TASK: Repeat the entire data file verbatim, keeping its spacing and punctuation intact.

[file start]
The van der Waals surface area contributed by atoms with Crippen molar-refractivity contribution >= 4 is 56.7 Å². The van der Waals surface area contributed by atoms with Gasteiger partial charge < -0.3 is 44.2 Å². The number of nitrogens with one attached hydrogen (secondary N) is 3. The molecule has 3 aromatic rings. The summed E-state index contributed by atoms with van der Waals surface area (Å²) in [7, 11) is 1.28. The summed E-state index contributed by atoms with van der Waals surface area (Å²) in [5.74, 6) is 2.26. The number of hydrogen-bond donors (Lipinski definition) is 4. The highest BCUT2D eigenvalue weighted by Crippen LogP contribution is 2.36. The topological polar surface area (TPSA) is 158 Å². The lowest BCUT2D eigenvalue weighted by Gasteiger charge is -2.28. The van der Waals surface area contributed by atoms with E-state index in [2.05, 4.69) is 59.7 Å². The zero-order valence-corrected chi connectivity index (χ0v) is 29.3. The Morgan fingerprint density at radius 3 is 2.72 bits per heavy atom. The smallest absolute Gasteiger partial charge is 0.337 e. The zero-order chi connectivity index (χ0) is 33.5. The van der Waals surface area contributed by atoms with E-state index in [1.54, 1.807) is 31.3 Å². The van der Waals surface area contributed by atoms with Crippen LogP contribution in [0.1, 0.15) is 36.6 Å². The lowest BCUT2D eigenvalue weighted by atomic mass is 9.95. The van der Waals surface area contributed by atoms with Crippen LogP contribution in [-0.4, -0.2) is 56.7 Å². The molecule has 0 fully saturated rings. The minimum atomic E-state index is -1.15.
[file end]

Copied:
The van der Waals surface area contributed by atoms with Crippen molar-refractivity contribution >= 4 is 56.7 Å². The van der Waals surface area contributed by atoms with Gasteiger partial charge < -0.3 is 44.2 Å². The number of nitrogens with one attached hydrogen (secondary N) is 3. The molecule has 3 aromatic rings. The summed E-state index contributed by atoms with van der Waals surface area (Å²) in [7, 11) is 1.28. The summed E-state index contributed by atoms with van der Waals surface area (Å²) in [5.74, 6) is 2.26. The number of hydrogen-bond donors (Lipinski definition) is 4. The highest BCUT2D eigenvalue weighted by Crippen LogP contribution is 2.36. The topological polar surface area (TPSA) is 158 Å². The lowest BCUT2D eigenvalue weighted by Gasteiger charge is -2.28. The van der Waals surface area contributed by atoms with E-state index in [2.05, 4.69) is 59.7 Å². The zero-order valence-corrected chi connectivity index (χ0v) is 29.3. The Morgan fingerprint density at radius 3 is 2.72 bits per heavy atom. The smallest absolute Gasteiger partial charge is 0.337 e. The zero-order chi connectivity index (χ0) is 33.5. The van der Waals surface area contributed by atoms with E-state index in [1.54, 1.807) is 31.3 Å². The van der Waals surface area contributed by atoms with Crippen LogP contribution in [0.1, 0.15) is 36.6 Å². The lowest BCUT2D eigenvalue weighted by atomic mass is 9.95. The van der Waals surface area contributed by atoms with Crippen LogP contribution in [-0.4, -0.2) is 56.7 Å². The molecule has 0 fully saturated rings. The minimum atomic E-state index is -1.15.